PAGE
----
Longtime St. Bernard Parish District Attorney Jack Rowley died on Wednesday evening, a day after the first new district attorney was elected in St. Bernard since Rowley first took office in 1979.
Assistant District Attorney Glenn Diaz, who has handled felony cases alongside Rowley since his election to the office, confirmed Rowley's death, saying he had been battling heart problems for the past several months.
Rowley, 83, was the longest serving district attorney in the state, E. Pete Adams, executive director of the Louisiana District Attorneys Association, said earlier this year. Rowley previously served as the parish's sheriff, and his combined 52 years in public office was the longest consecutive reign of any other elected official in the parish's history, St. Bernard historian Bill Hyland has said.
Rowley, who rarely spoke to the press, did not qualify in August to run again for his post, with people close to him confirming that he had been battling medical issues.
He was elected sheriff in 1962 and moved on to district attorney in 1979. He is the only district attorney St. Bernard's 34th Judicial District has had since it was separated from Plaquemines Parish's district.
Hyland recalled in August how Riley's ascension in 1979 marked a break from the more than 50 years in which the Perez family held that joint Plaquemines and St. Bernard judicial district.
Rowley's only election loss was a 1960 runoff -- his first try for sheriff -- which he lost to then-Sheriff Nicholas Trist.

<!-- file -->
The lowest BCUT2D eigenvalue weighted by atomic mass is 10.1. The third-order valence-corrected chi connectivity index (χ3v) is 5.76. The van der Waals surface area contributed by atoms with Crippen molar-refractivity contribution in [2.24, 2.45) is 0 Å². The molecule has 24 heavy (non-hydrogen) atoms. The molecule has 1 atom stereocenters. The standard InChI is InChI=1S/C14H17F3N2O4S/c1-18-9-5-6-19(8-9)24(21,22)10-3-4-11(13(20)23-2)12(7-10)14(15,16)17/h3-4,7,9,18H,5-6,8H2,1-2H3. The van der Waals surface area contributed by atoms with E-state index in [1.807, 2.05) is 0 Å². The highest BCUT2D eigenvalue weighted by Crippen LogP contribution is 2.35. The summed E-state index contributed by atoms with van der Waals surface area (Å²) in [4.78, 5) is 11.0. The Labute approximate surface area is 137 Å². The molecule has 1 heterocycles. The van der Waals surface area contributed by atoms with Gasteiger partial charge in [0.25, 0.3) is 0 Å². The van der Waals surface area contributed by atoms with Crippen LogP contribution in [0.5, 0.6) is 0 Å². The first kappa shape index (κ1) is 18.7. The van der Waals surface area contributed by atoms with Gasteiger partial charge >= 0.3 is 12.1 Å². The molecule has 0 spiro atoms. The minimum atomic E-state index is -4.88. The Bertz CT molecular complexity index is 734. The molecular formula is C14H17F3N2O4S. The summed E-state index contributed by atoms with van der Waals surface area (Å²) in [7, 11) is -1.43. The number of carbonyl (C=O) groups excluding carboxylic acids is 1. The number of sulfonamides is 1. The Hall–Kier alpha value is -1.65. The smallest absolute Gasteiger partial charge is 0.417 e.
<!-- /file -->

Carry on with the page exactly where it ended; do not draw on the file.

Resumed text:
On Wednesday evening, Diaz -- who lost the race for district attorney on Tuesday to Perry Nicosia -- said Rowley "was such a living legend and such a great person, kind, gentle, smart as can be, so dedicated to the parish."
"During Katrina, he never left the courthouse. He stood there throughout all flood waters. What a guy."
Diaz said Rowley had been admitted to the St. Bernard Parish Hospital last week but that he elected to leave the hospital in order to pass away at his home.
He said that Rowley likely knew of the district attorney election results, "but I can't say for sure, as I didn't get a chance to discuss it with him."
In terms of who would take over the office until Nicosia is sworn in, Diaz said that Rowley "has been out of the office now for a few months and we all worked together, as we have worked together for 35 years and we know what we have to do and how to do it."
He said funeral arrangements had not yet been set.
Published 11/5/14 - NOLADomestic Violence Awareness Month brought into focus
In the time it takes you to read this story, at least eight women will be battered in a domestic violence incident, according to the FBI. Changing that disturbing fact and honoring survivors of domestic violence was on the agenda at "Hope in the Light of Day," a celebration held Thursday on the RiverMarket by the Family Justice Center and The Wellspring to mark the beginning of Domestic Violence Awareness Month, which lasts throughout October.